The New Yorker recently reviewed Jay-Z's book explaining his discography ("Decoded") alongside “The Anthology of Rap,” a nine-hundred-page compendium published by two English professors who argue that rap should be considered a form of modern poetry. I won't touch that argument; poets and English professors are notoriously violent. But one part of the article bears particular relevance to advocates: Too often, hip-hop’s embrace of crime narratives has been portrayed as a flaw or a mistake, a regrettable detour from the overtly ideological rhymes of groups like Public Enemy. But in Jay-Z’s view Public Enemy is an anomaly. “You rarely become ... Continue Reading

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A Look Behind The Scenes Of A Multi-Million Dollar Personal Injury Verdict

[Update: Judge Massiah-Jackson upheld the verdict and overruled the defendants' post-trial motions. Now comes the appeal to the Pennsylvania Superior Court.] [Update 2: The Pennsylvania Superior Court reversed, citing three grounds. First, the Superior Court took issue with the trial court's instruction that, "in order for you to find that something other than the exercise bike caused Mrs. Polett’s injuries, you must be provided with medical testimony that something else other than the bike caused those injuries. You may not speculate on what else could have caused Mrs. Polett to be injured." The Superior Court held that instruction "palpably misled ... Continue Reading

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Investing In Lawsuits, Part III: Here Come The Banks and Hedge Funds

On Sunday, the New York Times returned to third-party funding of lawsuits with "Investors Put Money on Lawsuits to Get Payouts:" Large banks, hedge funds and private investors hungry for new and lucrative opportunities are bankrolling other people’s lawsuits, pumping hundreds of millions of dollars into medical malpractice claims, divorce battles and class actions against corporations — all in the hope of sharing in the potential winnings. ... Total investments in lawsuits at any given time now exceed $1 billion, several industry participants estimated. Although no figures are available on the number of lawsuits supported by lenders, public records from ... Continue Reading

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The Truth About Those Blockbuster Birth Injury / Obstetrical Malpractice Jury Verdicts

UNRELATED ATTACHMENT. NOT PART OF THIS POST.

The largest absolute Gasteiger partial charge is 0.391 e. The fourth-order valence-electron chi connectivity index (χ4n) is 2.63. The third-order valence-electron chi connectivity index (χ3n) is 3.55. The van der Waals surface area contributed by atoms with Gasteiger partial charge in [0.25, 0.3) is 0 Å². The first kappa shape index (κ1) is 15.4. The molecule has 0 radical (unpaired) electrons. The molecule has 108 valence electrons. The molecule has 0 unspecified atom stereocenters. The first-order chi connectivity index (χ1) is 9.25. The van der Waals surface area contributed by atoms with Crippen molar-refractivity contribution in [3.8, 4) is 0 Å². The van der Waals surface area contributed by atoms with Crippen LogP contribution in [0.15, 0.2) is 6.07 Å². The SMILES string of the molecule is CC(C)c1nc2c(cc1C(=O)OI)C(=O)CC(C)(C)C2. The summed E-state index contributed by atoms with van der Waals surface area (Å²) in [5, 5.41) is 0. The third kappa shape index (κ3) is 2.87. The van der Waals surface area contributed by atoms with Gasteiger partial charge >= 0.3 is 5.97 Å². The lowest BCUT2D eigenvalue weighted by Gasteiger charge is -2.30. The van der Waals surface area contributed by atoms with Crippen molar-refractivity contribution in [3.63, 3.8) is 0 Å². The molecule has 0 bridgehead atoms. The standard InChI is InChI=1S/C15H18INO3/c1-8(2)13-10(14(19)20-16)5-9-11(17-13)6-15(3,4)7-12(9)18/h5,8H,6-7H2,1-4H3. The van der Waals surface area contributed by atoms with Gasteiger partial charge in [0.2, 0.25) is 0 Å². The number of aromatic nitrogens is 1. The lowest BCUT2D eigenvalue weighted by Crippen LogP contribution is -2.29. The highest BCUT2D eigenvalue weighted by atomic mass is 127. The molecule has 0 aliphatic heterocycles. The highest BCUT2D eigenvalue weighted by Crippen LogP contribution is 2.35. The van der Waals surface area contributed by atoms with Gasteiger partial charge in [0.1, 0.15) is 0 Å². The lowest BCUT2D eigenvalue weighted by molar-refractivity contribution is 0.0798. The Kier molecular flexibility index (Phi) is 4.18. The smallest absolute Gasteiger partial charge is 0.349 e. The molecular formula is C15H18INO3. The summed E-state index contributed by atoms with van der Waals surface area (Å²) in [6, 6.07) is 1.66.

Of the over one million people injured or killed annually by preventable medical malpractice, only a fraction have their claims reviewed by the legal system. We can't be sure how small that fraction is — since the health care industry spends millions of dollars every year convincing Congress to frustrate error-reporting — but we know it is small, since only approximately 85,000 medical malpractice lawsuits are filed, less than 10% of those million annual "iatrogenic" incidents. In the bulk of incidents, either the patient (or their survivors) don't even suspect that malpractice occurred, or they suspect that malpractice occurred and ... Continue Reading

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Attorney-Client Privilege In Pennsylvania Needs A Refurbishing

[UPDATE: On November 19, 2010, the Pennsylvania Superior Court granted en banc reargument and withdrew the opinion discussed below. Stay tuned.] [UPDATE II: On February 24, 2011, the Pennsylvania Supreme Court decided Gillard, W. v. AIG Insurance Co., et al., No. 10 EAP 2010, which clarified an unsettled point in Pennsylvania attorney-client privilege law, namely the extent to which communications from the attorney to the client are privileged. The Supreme Court found that such communications are generally privileged the same extent as communications from the client to the attorney are privileged. A copy of the opinion is available here. I wrote more about ... Continue Reading